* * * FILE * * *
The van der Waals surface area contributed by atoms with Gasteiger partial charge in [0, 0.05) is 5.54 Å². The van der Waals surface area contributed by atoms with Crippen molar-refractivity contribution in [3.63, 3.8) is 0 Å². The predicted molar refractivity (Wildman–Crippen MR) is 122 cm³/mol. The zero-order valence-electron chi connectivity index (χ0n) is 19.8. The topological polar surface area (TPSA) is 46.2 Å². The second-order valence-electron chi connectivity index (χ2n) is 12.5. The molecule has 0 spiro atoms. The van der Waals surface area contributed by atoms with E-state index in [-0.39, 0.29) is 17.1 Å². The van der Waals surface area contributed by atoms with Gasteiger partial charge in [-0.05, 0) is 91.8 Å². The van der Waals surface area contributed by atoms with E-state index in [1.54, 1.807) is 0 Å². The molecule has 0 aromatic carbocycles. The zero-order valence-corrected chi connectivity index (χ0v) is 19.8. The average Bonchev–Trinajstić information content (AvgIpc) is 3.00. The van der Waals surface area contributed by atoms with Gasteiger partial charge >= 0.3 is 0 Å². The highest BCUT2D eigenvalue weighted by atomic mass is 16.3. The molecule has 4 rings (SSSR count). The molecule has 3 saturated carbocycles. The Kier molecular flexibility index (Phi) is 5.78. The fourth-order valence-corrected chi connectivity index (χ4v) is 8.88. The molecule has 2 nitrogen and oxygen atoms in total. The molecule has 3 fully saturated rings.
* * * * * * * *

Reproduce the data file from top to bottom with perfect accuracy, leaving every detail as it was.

The van der Waals surface area contributed by atoms with Gasteiger partial charge in [0, 0.05) is 5.54 Å². The van der Waals surface area contributed by atoms with Crippen molar-refractivity contribution in [3.63, 3.8) is 0 Å². The predicted molar refractivity (Wildman–Crippen MR) is 122 cm³/mol. The zero-order valence-electron chi connectivity index (χ0n) is 19.8. The topological polar surface area (TPSA) is 46.2 Å². The second-order valence-electron chi connectivity index (χ2n) is 12.5. The molecule has 0 spiro atoms. The van der Waals surface area contributed by atoms with E-state index in [-0.39, 0.29) is 17.1 Å². The van der Waals surface area contributed by atoms with Gasteiger partial charge in [-0.05, 0) is 91.8 Å². The van der Waals surface area contributed by atoms with E-state index in [1.54, 1.807) is 0 Å². The molecule has 0 aromatic carbocycles. The zero-order valence-corrected chi connectivity index (χ0v) is 19.8. The average Bonchev–Trinajstić information content (AvgIpc) is 3.00. The van der Waals surface area contributed by atoms with Gasteiger partial charge >= 0.3 is 0 Å². The highest BCUT2D eigenvalue weighted by atomic mass is 16.3. The molecule has 4 rings (SSSR count). The molecule has 3 saturated carbocycles. The Kier molecular flexibility index (Phi) is 5.78. The fourth-order valence-corrected chi connectivity index (χ4v) is 8.88. The molecule has 2 nitrogen and oxygen atoms in total. The molecule has 3 fully saturated rings.